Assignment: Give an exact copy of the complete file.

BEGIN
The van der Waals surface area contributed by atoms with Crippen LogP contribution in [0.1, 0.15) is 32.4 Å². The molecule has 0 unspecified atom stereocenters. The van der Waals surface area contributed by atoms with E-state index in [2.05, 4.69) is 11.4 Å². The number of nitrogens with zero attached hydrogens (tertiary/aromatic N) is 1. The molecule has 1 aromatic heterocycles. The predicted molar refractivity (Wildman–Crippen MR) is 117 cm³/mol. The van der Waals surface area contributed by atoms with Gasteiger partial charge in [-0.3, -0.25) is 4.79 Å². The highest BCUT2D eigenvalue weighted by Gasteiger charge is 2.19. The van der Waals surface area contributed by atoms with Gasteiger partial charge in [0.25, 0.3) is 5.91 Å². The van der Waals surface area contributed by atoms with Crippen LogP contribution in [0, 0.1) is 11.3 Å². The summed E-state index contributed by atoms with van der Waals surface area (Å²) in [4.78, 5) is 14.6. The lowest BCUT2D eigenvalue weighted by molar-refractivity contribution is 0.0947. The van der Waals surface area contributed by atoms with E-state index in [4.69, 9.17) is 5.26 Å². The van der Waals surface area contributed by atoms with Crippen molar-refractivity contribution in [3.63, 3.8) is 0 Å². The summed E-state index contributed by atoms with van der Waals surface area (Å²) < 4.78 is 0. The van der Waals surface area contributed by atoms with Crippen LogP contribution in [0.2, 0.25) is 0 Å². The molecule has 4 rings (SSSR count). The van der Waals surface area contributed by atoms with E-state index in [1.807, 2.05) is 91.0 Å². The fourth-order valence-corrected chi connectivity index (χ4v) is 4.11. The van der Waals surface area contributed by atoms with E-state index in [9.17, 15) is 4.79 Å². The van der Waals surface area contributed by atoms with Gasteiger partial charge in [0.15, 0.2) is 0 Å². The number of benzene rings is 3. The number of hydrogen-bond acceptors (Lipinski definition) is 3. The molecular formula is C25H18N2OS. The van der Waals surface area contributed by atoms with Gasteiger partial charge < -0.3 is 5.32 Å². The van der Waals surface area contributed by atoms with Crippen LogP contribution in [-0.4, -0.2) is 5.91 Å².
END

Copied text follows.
The van der Waals surface area contributed by atoms with Crippen LogP contribution in [0.1, 0.15) is 32.4 Å². The molecule has 0 unspecified atom stereocenters. The van der Waals surface area contributed by atoms with E-state index in [2.05, 4.69) is 11.4 Å². The number of nitrogens with zero attached hydrogens (tertiary/aromatic N) is 1. The molecule has 1 aromatic heterocycles. The predicted molar refractivity (Wildman–Crippen MR) is 117 cm³/mol. The van der Waals surface area contributed by atoms with Gasteiger partial charge in [-0.3, -0.25) is 4.79 Å². The highest BCUT2D eigenvalue weighted by Gasteiger charge is 2.19. The van der Waals surface area contributed by atoms with Gasteiger partial charge in [0.25, 0.3) is 5.91 Å². The van der Waals surface area contributed by atoms with Crippen LogP contribution in [0, 0.1) is 11.3 Å². The summed E-state index contributed by atoms with van der Waals surface area (Å²) in [4.78, 5) is 14.6. The lowest BCUT2D eigenvalue weighted by molar-refractivity contribution is 0.0947. The van der Waals surface area contributed by atoms with E-state index in [4.69, 9.17) is 5.26 Å². The van der Waals surface area contributed by atoms with Crippen molar-refractivity contribution in [3.63, 3.8) is 0 Å². The summed E-state index contributed by atoms with van der Waals surface area (Å²) < 4.78 is 0. The van der Waals surface area contributed by atoms with Crippen LogP contribution in [0.2, 0.25) is 0 Å². The molecule has 4 rings (SSSR count). The van der Waals surface area contributed by atoms with E-state index in [1.807, 2.05) is 91.0 Å². The fourth-order valence-corrected chi connectivity index (χ4v) is 4.11. The van der Waals surface area contributed by atoms with E-state index in [9.17, 15) is 4.79 Å². The van der Waals surface area contributed by atoms with Gasteiger partial charge in [0.15, 0.2) is 0 Å². The number of benzene rings is 3. The number of hydrogen-bond acceptors (Lipinski definition) is 3. The molecular formula is C25H18N2OS. The van der Waals surface area contributed by atoms with Gasteiger partial charge < -0.3 is 5.32 Å². The van der Waals surface area contributed by atoms with Crippen LogP contribution in [-0.4, -0.2) is 5.91 Å².